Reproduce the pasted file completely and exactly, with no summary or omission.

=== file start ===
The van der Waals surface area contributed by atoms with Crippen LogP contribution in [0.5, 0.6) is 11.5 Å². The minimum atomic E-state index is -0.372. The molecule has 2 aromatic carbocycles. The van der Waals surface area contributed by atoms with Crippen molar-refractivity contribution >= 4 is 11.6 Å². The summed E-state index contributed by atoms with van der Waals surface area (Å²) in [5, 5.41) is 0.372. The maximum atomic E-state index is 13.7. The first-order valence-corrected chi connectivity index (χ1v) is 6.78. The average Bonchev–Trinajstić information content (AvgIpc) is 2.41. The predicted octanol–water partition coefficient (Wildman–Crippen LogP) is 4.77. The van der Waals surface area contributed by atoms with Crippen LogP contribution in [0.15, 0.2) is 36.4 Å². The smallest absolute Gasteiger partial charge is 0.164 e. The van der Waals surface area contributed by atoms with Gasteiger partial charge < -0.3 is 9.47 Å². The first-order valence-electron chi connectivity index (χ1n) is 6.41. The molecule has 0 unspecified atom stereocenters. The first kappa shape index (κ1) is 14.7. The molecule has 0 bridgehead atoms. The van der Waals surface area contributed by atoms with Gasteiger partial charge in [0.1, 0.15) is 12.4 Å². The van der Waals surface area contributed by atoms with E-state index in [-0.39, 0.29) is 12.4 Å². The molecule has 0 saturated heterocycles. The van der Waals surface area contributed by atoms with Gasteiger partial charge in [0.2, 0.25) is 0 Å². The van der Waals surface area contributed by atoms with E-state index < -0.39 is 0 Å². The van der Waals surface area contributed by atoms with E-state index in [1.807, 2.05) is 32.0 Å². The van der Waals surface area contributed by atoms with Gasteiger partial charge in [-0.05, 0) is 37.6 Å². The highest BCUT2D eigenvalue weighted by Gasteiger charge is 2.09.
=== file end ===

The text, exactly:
The van der Waals surface area contributed by atoms with Crippen LogP contribution in [0.5, 0.6) is 11.5 Å². The minimum atomic E-state index is -0.372. The molecule has 2 aromatic carbocycles. The van der Waals surface area contributed by atoms with Crippen molar-refractivity contribution >= 4 is 11.6 Å². The summed E-state index contributed by atoms with van der Waals surface area (Å²) in [5, 5.41) is 0.372. The maximum atomic E-state index is 13.7. The first-order valence-corrected chi connectivity index (χ1v) is 6.78. The average Bonchev–Trinajstić information content (AvgIpc) is 2.41. The predicted octanol–water partition coefficient (Wildman–Crippen LogP) is 4.77. The van der Waals surface area contributed by atoms with Crippen LogP contribution in [0.15, 0.2) is 36.4 Å². The smallest absolute Gasteiger partial charge is 0.164 e. The van der Waals surface area contributed by atoms with Gasteiger partial charge < -0.3 is 9.47 Å². The first-order valence-electron chi connectivity index (χ1n) is 6.41. The molecule has 0 unspecified atom stereocenters. The first kappa shape index (κ1) is 14.7. The molecule has 0 bridgehead atoms. The van der Waals surface area contributed by atoms with Gasteiger partial charge in [0.1, 0.15) is 12.4 Å². The van der Waals surface area contributed by atoms with E-state index in [-0.39, 0.29) is 12.4 Å². The molecule has 0 saturated heterocycles. The van der Waals surface area contributed by atoms with Gasteiger partial charge in [0.2, 0.25) is 0 Å². The van der Waals surface area contributed by atoms with E-state index < -0.39 is 0 Å². The van der Waals surface area contributed by atoms with E-state index in [1.807, 2.05) is 32.0 Å². The van der Waals surface area contributed by atoms with Gasteiger partial charge in [-0.05, 0) is 37.6 Å². The highest BCUT2D eigenvalue weighted by Gasteiger charge is 2.09.